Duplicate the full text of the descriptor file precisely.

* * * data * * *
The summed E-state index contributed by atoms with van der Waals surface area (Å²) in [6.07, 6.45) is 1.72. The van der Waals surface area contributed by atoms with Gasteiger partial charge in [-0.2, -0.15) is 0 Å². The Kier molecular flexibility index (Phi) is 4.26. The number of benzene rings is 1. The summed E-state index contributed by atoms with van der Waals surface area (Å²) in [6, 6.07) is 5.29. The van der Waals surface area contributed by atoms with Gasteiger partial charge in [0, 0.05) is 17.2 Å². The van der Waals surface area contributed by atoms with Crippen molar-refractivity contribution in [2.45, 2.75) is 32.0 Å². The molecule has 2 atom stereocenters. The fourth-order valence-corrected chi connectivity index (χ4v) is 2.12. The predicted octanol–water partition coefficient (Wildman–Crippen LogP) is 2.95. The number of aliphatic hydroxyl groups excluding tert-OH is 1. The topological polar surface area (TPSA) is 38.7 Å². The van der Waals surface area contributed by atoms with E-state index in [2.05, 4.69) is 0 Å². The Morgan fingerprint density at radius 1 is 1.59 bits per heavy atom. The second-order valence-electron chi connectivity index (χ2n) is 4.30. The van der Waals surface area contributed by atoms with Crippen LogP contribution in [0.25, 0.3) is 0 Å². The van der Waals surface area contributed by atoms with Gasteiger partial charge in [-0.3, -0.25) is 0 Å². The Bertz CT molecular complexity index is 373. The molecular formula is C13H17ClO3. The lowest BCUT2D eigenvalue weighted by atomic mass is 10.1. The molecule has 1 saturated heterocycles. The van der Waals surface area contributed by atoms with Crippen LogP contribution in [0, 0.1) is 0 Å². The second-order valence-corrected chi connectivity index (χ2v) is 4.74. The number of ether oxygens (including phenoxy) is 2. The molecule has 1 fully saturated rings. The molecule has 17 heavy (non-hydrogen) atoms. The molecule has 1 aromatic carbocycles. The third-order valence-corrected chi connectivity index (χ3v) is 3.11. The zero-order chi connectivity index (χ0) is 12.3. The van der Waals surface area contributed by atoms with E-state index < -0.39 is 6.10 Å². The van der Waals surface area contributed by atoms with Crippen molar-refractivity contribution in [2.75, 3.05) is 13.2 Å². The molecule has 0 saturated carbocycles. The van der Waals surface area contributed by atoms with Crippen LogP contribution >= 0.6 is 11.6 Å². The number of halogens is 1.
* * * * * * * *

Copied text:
The summed E-state index contributed by atoms with van der Waals surface area (Å²) in [6.07, 6.45) is 1.72. The van der Waals surface area contributed by atoms with Gasteiger partial charge in [-0.2, -0.15) is 0 Å². The Kier molecular flexibility index (Phi) is 4.26. The number of benzene rings is 1. The summed E-state index contributed by atoms with van der Waals surface area (Å²) in [6, 6.07) is 5.29. The van der Waals surface area contributed by atoms with Gasteiger partial charge in [0, 0.05) is 17.2 Å². The van der Waals surface area contributed by atoms with Crippen molar-refractivity contribution in [2.45, 2.75) is 32.0 Å². The molecule has 2 atom stereocenters. The fourth-order valence-corrected chi connectivity index (χ4v) is 2.12. The predicted octanol–water partition coefficient (Wildman–Crippen LogP) is 2.95. The number of aliphatic hydroxyl groups excluding tert-OH is 1. The topological polar surface area (TPSA) is 38.7 Å². The van der Waals surface area contributed by atoms with E-state index in [2.05, 4.69) is 0 Å². The Morgan fingerprint density at radius 1 is 1.59 bits per heavy atom. The second-order valence-electron chi connectivity index (χ2n) is 4.30. The van der Waals surface area contributed by atoms with Crippen LogP contribution in [0.25, 0.3) is 0 Å². The van der Waals surface area contributed by atoms with Gasteiger partial charge in [-0.3, -0.25) is 0 Å². The Bertz CT molecular complexity index is 373. The molecular formula is C13H17ClO3. The lowest BCUT2D eigenvalue weighted by atomic mass is 10.1. The molecule has 1 saturated heterocycles. The van der Waals surface area contributed by atoms with Crippen LogP contribution in [0, 0.1) is 0 Å². The second-order valence-corrected chi connectivity index (χ2v) is 4.74. The number of ether oxygens (including phenoxy) is 2. The molecule has 1 fully saturated rings. The molecule has 17 heavy (non-hydrogen) atoms. The molecule has 1 aromatic carbocycles. The third-order valence-corrected chi connectivity index (χ3v) is 3.11. The zero-order chi connectivity index (χ0) is 12.3. The van der Waals surface area contributed by atoms with E-state index < -0.39 is 6.10 Å². The van der Waals surface area contributed by atoms with Crippen molar-refractivity contribution in [2.75, 3.05) is 13.2 Å². The molecule has 0 saturated carbocycles. The van der Waals surface area contributed by atoms with Crippen LogP contribution >= 0.6 is 11.6 Å². The number of halogens is 1.